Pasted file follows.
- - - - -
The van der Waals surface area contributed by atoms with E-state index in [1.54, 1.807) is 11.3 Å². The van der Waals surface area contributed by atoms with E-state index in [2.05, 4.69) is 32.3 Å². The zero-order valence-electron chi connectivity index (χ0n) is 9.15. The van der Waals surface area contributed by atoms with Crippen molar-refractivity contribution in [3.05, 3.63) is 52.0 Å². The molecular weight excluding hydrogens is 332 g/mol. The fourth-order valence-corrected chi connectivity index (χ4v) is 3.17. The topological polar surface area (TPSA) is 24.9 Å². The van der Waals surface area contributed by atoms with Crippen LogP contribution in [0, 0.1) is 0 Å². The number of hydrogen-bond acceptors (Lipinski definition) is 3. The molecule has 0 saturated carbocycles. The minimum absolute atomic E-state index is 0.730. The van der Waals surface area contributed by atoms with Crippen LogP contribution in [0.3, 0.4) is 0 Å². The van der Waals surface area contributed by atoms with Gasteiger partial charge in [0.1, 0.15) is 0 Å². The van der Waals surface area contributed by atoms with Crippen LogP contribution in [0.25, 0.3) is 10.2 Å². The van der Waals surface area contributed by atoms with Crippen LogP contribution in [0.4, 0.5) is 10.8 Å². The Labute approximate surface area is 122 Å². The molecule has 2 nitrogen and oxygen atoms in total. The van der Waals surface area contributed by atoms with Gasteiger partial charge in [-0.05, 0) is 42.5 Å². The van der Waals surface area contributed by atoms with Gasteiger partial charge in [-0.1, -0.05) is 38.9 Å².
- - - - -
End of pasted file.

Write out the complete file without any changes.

The van der Waals surface area contributed by atoms with E-state index in [1.54, 1.807) is 11.3 Å². The van der Waals surface area contributed by atoms with E-state index in [2.05, 4.69) is 32.3 Å². The zero-order valence-electron chi connectivity index (χ0n) is 9.15. The van der Waals surface area contributed by atoms with Crippen molar-refractivity contribution in [3.05, 3.63) is 52.0 Å². The molecular weight excluding hydrogens is 332 g/mol. The fourth-order valence-corrected chi connectivity index (χ4v) is 3.17. The topological polar surface area (TPSA) is 24.9 Å². The van der Waals surface area contributed by atoms with Crippen LogP contribution in [0, 0.1) is 0 Å². The number of hydrogen-bond acceptors (Lipinski definition) is 3. The molecule has 0 saturated carbocycles. The minimum absolute atomic E-state index is 0.730. The van der Waals surface area contributed by atoms with Crippen LogP contribution in [0.3, 0.4) is 0 Å². The van der Waals surface area contributed by atoms with Gasteiger partial charge in [0.1, 0.15) is 0 Å². The van der Waals surface area contributed by atoms with Crippen LogP contribution in [0.25, 0.3) is 10.2 Å². The van der Waals surface area contributed by atoms with Crippen LogP contribution in [0.4, 0.5) is 10.8 Å². The Labute approximate surface area is 122 Å². The molecule has 2 nitrogen and oxygen atoms in total. The van der Waals surface area contributed by atoms with Gasteiger partial charge in [-0.05, 0) is 42.5 Å². The van der Waals surface area contributed by atoms with Gasteiger partial charge in [-0.1, -0.05) is 38.9 Å².